Al Jazeera;*;Al Jazeera;*;Al Jazeera;*;Al Jazeera;*;Al Jazeera;*;Al Jazeera;*;Al Jazeera;*;Al Jazeera;*;Al Jazeera;*;Al Jazeera;*;Al Jazeera;*;Al Jazeera;*;Al Jazeera;*;Al Jazeera;*;Al Jazeera
Gallery Source:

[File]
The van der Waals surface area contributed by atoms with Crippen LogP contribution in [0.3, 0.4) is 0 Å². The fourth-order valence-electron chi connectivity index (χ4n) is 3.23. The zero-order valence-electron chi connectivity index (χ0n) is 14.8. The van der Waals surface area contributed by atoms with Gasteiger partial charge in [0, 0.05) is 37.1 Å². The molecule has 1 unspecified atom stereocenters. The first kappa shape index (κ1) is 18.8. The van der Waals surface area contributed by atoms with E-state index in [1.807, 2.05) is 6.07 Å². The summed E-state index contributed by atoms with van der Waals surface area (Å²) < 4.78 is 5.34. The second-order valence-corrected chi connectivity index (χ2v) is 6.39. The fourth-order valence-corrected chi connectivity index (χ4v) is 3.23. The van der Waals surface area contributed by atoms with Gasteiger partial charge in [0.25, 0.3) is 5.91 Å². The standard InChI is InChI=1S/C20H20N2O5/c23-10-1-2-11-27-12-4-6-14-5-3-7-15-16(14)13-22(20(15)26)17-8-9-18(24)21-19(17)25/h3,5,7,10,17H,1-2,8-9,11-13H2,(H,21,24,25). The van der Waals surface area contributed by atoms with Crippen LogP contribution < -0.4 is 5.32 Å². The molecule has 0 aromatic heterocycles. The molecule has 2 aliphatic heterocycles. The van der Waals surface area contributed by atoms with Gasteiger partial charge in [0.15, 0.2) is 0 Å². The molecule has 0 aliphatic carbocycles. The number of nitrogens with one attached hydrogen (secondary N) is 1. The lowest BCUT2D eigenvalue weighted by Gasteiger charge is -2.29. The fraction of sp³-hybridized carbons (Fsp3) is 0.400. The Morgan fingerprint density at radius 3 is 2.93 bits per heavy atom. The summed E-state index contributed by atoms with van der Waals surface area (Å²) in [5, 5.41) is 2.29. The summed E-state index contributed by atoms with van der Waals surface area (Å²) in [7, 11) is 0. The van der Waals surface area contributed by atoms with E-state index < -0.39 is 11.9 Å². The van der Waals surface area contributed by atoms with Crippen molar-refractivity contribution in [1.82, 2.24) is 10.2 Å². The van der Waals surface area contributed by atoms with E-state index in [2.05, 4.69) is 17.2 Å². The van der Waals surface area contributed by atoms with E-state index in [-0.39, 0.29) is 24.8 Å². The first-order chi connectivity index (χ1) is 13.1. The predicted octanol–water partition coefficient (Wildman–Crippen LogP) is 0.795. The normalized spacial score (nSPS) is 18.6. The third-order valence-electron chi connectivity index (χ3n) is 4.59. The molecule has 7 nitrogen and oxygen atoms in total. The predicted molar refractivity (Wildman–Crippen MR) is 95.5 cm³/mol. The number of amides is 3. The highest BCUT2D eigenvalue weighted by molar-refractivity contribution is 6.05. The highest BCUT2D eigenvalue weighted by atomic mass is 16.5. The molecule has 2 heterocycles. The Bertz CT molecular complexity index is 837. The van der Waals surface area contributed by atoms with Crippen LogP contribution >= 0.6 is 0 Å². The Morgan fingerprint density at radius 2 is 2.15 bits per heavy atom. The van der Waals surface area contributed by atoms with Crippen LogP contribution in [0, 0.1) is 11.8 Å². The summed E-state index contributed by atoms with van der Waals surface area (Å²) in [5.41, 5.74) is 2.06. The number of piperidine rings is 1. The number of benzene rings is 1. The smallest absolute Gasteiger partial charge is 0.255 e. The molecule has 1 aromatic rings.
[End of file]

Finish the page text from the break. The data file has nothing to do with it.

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Oromo photoshttp://aljazeera.smartgalleries.net/gallery/Oromo-photosen-usAl Jazeerafeedback@daylife.com10Mon, 17 Jun 2013 11:20:05 GMTMon, 17 Jun 2013 11:34:12 GMTOromoAlJazeera-1.jpghttp://aljazeera.smartgalleries.net/gallery/Oromo-photos?image_id=0c0u4Fr28l0qgAn Oromo woman listens as members of the Oromo community discuss their meetings with the United Nations Hight Commissioner for Refugees. Mon, 17 Jun 2013 00:00:00 GMThttp://aljazeera.smartgalleries.net/gallery/Oromo-photos?image_id=0c0u4Fr28l0qgLeyland CeccoAl JazeeraAl Jazeera Upload ImagesAn Oromo woman listens as members of the Oromo community discuss their meetings with the United Nations Hight Commissioner for Refugees. OromoAlJazeera-1.jpgOromoAlJazeera-2.jpghttp://aljazeera.smartgalleries.net/gallery/Oromo-photos?image_id=03LK5IN0Ww8MVA group of Oromo men are told that the UN cannot provide shelter or food for the hundreds of refugees who have camped out front of the UNHCR building for the last week.Mon, 17 Jun 2013 00:00:00 GMThttp://aljazeera.smartgalleries.net/gallery/Oromo-photos?image_id=03LK5IN0Ww8MVLeyland CeccoAl JazeeraAl Jazeera Upload ImagesA group of Oromo men are told that the UN cannot provide shelter or food for the hundreds of refugees who have camped out front of the UNHCR building for the last week.OromoAlJazeera-2.jpgOromoAlJazeera-3.jpghttp://aljazeera.smartgalleries.net/gallery/Oromo-photos?image_id=0eVXgUE66f5XbAbdi was the first to be attacked by a group of Egyptian youth over the dam project. He was beaten, and his back still bears the scar from the burns. Mon, 17 Jun 2013 00:00:00 GMThttp://aljazeera.smartgalleries.net/gallery/Oromo-photos?image_id=0eVXgUE66f5XbLeyland CeccoAl JazeeraAl Jazeera Upload ImagesAbdi was the first to be attacked by a group of Egyptian youth over the dam project. He was beaten, and his back still bears the scar from the burns. OromoAlJazeera-3.jpgOromoAlJazeera-4.jpghttp://aljazeera.smartgalleries.net/gallery/Oromo-photos?image_id=02TEg2b0WRdGKMany of the refugees are forced to sleep on scrap cardboard, while sewage water leaks into the grass nearby. Mon, 17 Jun 2013 00:00:00 GMThttp://aljazeera.smartgalleries.net/gallery/Oromo-photos?image_id=02TEg2b0WRdGKLeyland CeccoAl JazeeraAl Jazeera Upload ImagesMany of the refugees are forced to sleep on scrap cardboard, while sewage water leaks into the grass nearby. OromoAlJazeera-4.jpgOromoAlJazeera-5.jpghttp://aljazeera.smartgalleries.net/gallery/Oromo-photos?image_id=00o60qDb8P6i4Gutama Gallatobati fled persecution in Ethiopia due to his alleged OLF ties, but now finds himself homeless because of his Ethiopian heritage.Mon, 17 Jun 2013 00:00:00 GMThttp://aljazeera.smartgalleries.net/gallery/Oromo-photos?image_id=00o60qDb8P6i4Leyland CeccoAl JazeeraAl Jazeera Upload ImagesGutama Gallatobati fled persecution in Ethiopia due to his alleged OLF ties, but now finds himself homeless because of his Ethiopian heritage.OromoAlJazeera-5.jpgOromoAlJazeera-6.jpghttp://aljazeera.smartgalleries.net/gallery/Oromo-photos?image_id=038m5T0ggObvPGutama still bears the scars of his dark past, where guards in the prison sliced off flesh from his leg.Mon, 17 Jun 2013 00:00:00 GMThttp://aljazeera.smartgalleries.net/gallery/Oromo-photos?image_id=038m5T0ggObvPLeyland CeccoAl JazeeraAl Jazeera Upload ImagesGutama still bears the scars of his dark past, where guards in the prison sliced off flesh from his leg.OromoAlJazeera-6.jpgOromoAlJazeera-7.jpghttp://aljazeera.smartgalleries.net/gallery/Oromo-photos?image_id=05Qw43faCW7EbNadia Ibrahim holds the blue United Nations refugee application card. Many of the asylum seekers have only been in Cairo for less than a month.Mon, 17 Jun 2013 00:00:00 GMThttp://aljazeera.smartgalleries.net/gallery/Oromo-photos?image_id=05Qw43faCW7EbLeyland CeccoAl JazeeraAl Jazeera Upload ImagesNadia Ibrahim holds the blue United Nations refugee application card. Many of the asylum seekers have only been in Cairo for less than a month.OromoAlJazeera-7.jpgOromoAlJazeera-8.jpghttp://aljazeera.smartgalleries.net/gallery/Oromo-photos?image_id=02pL2wqeAa7O3Ahmed claims he was attacked in the evening by two Egyptians while outside the UNHCR building. Many refugees have complained about the harassment they have received while protesting.Mon, 17 Jun 2013 00:00:00 GMThttp://aljazeera.smartgalleries.net/gallery/Oromo-photos?image_id=02pL2wqeAa7O3Leyland CeccoAl JazeeraAl Jazeera Upload ImagesAhmed claims he was attacked in the evening by two Egyptians while outside the UNHCR building. Many refugees have complained about the harassment they have received while protesting.OromoAlJazeera-8.jpgOromoAlJazeera-9.jpghttp://aljazeera.smartgalleries.net/gallery/Oromo-photos?image_id=0ga02IA4bW2woRequests for medication have also been turned down, so the Oromo collect money from the community to purchase the drugs needed.Mon, 17 Jun 2013 00:00:00 GMThttp://aljazeera.smartgalleries.net/gallery/Oromo-photos?image_id=0ga02IA4bW2woLeyland CeccoAl JazeeraAl Jazeera Upload ImagesRequests for medication have also been turned down, so the Oromo collect money from the community to purchase the drugs needed.OromoAlJazeera-9.jpgOromoAlJazeera-10.jpghttp://aljazeera.smartgalleries.net/gallery/Oromo-photos?image_id=0cJP4fV1da4rVAnwar and his family were recently evicted from their home, a move he says was motivated by his Ethiopian origin. "The landlord calls me each day. She says she will call the police to deport me. To send me back to Ethiopia."Mon, 17 Jun 2013 00:00:00 GMThttp://aljazeera.smartgalleries.net/gallery/Oromo-photos?image_id=0cJP4fV1da4rVLeyland CeccoAl JazeeraAl Jazeera Upload ImagesAnwar and his family were recently evicted from their home, a move he says was motivated by his Ethiopian origin. "The landlord calls me each day. She says she will call the police to deport me. To send me back to Ethiopia."OromoAlJazeera-10.jpgOromoAlJazeera-11.jpghttp://aljazeera.smartgalleries.net/gallery/Oromo-photos?image_id=0fN6flE9M17igThe refugees have brought many of their belongings with them, uncertain when they will be able to return home.Mon, 17 Jun 2013 00:00:00 GMThttp://aljazeera.smartgalleries.net/gallery/Oromo-photos?image_id=0fN6flE9M17igLeyland CeccoAl JazeeraAl Jazeera Upload ImagesThe refugees have brought many of their belongings with them, uncertain when they will be able to return home.OromoAlJazeera-11.jpgOromoAlJazeera-12.jpghttp://aljazeera.smartgalleries.net/gallery/Oromo-photos?image_id=0efUe0D26peGlMany of the refugees shared similar stories about the shaky accusations against them, and how they realize they may never be able to return to their homelands.Mon, 17 Jun 2013 00:00:00 GMThttp://aljazeera.smartgalleries.net/gallery/Oromo-photos?image_id=0efUe0D26peGlLeyland CeccoAl JazeeraAl Jazeera Upload ImagesMany of the refugees shared similar stories about the shaky accusations against them, and how they realize they may never be able to return to their homelands.OromoAlJazeera-12.jpgOromoAlJazeera-13.jpghttp://aljazeera.smartgalleries.net/gallery/Oromo-photos?image_id=01GA0h81Pn0ok A cotton-candy seller walks through the camp set up by the Oromo. Tensions are gradually mounting, as the locals who live in the surrounding apartments are getting frustrated with the continued presence of the Oromo. "After 6 in the evening, that is when the troubles start," one man tells me. Incidents between the Oromo and Egyptian have increased over the last few days, with the police doing little to mediate the situation.Mon, 17 Jun 2013 00:00:00 GMThttp://aljazeera.smartgalleries.net/gallery/Oromo-photos?image_id=01GA0h81Pn0okLeyland CeccoAl JazeeraAl Jazeera Upload Images A cotton-candy seller walks through the camp set up by the Oromo. Tensions are gradually mounting, as the locals who live in the surrounding apartments are getting frustrated with the continued presence of the Oromo. "After 6 in the evening, that is when the troubles start," one man tells me. Incidents between the Oromo and Egyptian have increased over the last few days, with the police doing little to mediate the situation.OromoAlJazeera-13.jpgOromoAlJazeera-14.jpghttp://aljazeera.smartgalleries.net/gallery/Oromo-photos?image_id=06jZ3gYfHqeKrThe Oromo have refused to leave until their demands for safety and protection are met. Small stands selling roasted corn and tea have been set up to alleviate the hunger many feel.Mon, 17 Jun 2013 00:00:00 GMThttp://aljazeera.smartgalleries.net/gallery/Oromo-photos?image_id=06jZ3gYfHqeKrLeyland CeccoAl JazeeraAl Jazeera Upload ImagesThe Oromo have refused to leave until their demands for safety and protection are met. Small stands selling roasted corn and tea have been set up to alleviate the hunger many feel.OromoAlJazeera-14.jpgOromoAlJazeera-15.jpghttp://aljazeera.smartgalleries.net/gallery/Oromo-photos?image_id=0cmrcAtcis92QThe refugees first identify with being from Oromia, an area that stretches between Djibouti, Somalia, Kenya, Ethiopia and Sudan. To many, the homeland is just an idea, and they worry that soon, it will be just a memory.Mon, 17 Jun 2013 00:00:00 GMThttp://aljazeera.smartgalleries.net/gallery/Oromo-photos?image_id=0cmrcAtcis92QLeyland CeccoAl JazeeraAl Jazeera Upload ImagesThe refugees first identify with being from Oromia, an area that stretches between Djibouti, Somalia, Kenya, Ethiopia and Sudan. To many, the homeland is just an idea, and they worry that soon, it will be just a memory.OromoAlJazeera-15.jpg